By Paul Kent
(Originally published in the September 2014 issue of the Business Voice)
Famine? Or feast?
Abundance? Or scarcity?
As I write this article, I am full of questions about our community that seem to lead back to this one: Are we afraid for our futures?
Frequently when I write about helping people find meaningful work in Halifax, it involves immigrants, young and emerging professionals and retaining our homegrown talent.
Lately, I’ve encountered another face to our talent issue that has me stumped.
Over the past year or so, I have personally met with over 50 mid-career professionals with international work experience to discuss how they could begin to source job prospects in Halifax. Many of them left years ago and are understandably without local networks.
These people bring with them export expertise, cultural understanding from places such as China, South Asia and Central Europe, amazing credentials and jaw-dropping résumés I would love to call my own.
I bring them up to speed about the wealth of opportunity on our horizon and refer them to our vast network here in Halifax.
My discovery? Few of these prospects are hired, and I am left wondering, “Why not?”, as they come back through my door to say they must leave our city and province to find employment opportunities.
So my questions continue.
Are we so risk averse as a business community that we cannot see the human potential and expertise right in front of us that will start and span international business relationships with export opportunities to be seized?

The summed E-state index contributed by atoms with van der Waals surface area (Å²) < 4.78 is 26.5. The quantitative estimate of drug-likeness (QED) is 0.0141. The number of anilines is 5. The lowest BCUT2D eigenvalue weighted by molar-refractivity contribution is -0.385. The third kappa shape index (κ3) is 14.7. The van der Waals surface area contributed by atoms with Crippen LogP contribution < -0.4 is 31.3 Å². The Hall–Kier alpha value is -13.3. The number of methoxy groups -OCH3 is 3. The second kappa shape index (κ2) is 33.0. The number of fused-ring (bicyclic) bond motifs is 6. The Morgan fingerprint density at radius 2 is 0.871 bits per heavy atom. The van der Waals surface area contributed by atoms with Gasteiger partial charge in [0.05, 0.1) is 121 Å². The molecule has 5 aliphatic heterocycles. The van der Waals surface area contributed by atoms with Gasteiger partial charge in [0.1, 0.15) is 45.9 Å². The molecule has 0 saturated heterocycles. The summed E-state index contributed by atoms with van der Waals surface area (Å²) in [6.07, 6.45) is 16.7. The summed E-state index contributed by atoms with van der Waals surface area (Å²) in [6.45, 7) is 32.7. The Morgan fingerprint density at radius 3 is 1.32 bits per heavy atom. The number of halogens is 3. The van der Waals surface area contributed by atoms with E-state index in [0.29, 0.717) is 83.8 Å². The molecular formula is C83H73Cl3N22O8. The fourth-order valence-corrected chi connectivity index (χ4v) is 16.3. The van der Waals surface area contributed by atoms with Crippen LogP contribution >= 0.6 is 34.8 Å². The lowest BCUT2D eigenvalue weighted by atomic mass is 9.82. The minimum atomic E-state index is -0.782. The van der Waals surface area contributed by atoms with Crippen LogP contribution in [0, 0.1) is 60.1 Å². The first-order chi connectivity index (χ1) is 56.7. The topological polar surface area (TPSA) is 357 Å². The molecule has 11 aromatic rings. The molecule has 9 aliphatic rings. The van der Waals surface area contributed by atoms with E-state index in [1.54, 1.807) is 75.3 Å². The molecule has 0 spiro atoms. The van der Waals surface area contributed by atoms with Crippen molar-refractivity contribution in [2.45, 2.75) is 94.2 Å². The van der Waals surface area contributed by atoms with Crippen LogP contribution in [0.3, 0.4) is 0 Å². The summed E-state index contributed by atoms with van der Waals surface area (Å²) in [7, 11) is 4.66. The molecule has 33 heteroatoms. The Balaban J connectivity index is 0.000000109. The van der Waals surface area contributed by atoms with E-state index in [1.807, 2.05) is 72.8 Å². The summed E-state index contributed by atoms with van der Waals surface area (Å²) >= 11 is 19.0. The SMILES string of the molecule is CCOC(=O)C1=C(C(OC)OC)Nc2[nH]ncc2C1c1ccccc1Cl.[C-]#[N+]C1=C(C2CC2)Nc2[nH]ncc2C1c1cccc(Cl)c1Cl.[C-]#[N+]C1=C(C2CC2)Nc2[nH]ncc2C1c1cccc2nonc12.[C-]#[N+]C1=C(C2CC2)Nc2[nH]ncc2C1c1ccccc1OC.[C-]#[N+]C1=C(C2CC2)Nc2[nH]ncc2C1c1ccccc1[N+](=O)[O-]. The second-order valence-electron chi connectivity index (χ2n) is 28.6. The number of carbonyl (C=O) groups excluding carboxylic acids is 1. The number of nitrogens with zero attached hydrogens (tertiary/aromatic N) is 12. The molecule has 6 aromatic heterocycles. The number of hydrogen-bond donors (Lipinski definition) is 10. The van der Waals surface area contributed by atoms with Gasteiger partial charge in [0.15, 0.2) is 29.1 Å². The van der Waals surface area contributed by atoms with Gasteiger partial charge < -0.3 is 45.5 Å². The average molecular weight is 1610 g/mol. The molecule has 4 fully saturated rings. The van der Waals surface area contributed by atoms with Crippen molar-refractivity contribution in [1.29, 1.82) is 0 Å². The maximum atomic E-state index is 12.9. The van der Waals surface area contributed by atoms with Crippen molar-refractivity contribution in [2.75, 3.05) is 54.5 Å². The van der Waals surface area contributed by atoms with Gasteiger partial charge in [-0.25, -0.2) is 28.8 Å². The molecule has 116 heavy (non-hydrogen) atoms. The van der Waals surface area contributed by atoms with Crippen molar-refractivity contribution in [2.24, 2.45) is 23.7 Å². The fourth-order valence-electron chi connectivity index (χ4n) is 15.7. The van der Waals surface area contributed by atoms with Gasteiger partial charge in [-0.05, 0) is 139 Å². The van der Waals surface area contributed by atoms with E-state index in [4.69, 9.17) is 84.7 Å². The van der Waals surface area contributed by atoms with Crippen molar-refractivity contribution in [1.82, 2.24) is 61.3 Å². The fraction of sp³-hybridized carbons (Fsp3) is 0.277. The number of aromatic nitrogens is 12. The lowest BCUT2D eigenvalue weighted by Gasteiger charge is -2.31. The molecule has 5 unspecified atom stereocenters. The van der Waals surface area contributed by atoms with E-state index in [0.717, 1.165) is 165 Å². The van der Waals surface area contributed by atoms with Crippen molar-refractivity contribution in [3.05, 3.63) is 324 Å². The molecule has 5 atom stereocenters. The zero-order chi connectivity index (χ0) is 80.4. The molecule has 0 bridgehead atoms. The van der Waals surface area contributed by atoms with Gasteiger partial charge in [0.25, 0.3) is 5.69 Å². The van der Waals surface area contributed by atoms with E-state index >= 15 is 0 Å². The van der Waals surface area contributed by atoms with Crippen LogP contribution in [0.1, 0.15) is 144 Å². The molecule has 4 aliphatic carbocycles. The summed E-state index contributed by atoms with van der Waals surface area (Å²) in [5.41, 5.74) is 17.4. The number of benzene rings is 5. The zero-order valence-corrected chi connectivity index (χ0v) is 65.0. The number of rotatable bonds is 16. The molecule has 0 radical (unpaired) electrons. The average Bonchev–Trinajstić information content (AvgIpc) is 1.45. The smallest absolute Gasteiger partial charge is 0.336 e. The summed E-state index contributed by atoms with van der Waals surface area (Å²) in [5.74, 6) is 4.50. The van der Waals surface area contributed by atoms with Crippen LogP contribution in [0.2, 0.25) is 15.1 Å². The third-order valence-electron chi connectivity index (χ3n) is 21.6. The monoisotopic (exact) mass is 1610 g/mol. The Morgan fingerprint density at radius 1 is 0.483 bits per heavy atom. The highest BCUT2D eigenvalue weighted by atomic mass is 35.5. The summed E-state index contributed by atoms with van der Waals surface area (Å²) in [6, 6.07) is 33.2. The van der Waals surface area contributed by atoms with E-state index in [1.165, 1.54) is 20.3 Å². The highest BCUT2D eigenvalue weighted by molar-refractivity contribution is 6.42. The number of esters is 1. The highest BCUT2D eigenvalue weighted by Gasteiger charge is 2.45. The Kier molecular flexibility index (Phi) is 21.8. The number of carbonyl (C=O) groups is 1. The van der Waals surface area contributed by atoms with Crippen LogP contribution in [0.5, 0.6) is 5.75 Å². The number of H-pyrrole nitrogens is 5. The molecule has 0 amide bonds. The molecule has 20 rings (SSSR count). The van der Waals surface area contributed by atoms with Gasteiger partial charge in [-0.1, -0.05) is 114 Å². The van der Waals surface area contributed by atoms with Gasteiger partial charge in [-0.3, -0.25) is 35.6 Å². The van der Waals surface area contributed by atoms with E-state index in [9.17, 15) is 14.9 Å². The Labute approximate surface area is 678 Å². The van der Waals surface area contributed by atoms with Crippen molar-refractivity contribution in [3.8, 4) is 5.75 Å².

Are we still waiting in the wings of uncertainty even as mega-projects worth billions are ramping up?
Have we forgotten how to embrace the risk of making room for experienced talent knowing they will earn their keep and more?
Are we so consumed with busyness that we do not slow down long enough to really understand and embrace the business growth potential that lies within these qualified professionals with worldwide connections to huge foreign markets?
When caught in choices that are not serving us well, a life coach might talk about our reptilian brain, the oldest part of our brain that houses the “flight or fight” response. It’s lightening quick to make a judgment to save us from certain death — which is especially useful when facing a saber tooth tiger. It is not so useful if it kicks in with memories or long told stories about past realities and circumstances — such as times of scarcity — that stop us from taking calculated risks during a time of great opportunity.
If the cities with the best talent win, and the world’s best talent is knocking at my door only to be turned away, what does our future hold?
I invite you to help me answer these questions. Contact me at firstname.lastname@example.org.
I would sleep better at night knowing we are thinking big and embracing the gifted people coming to my door and our city.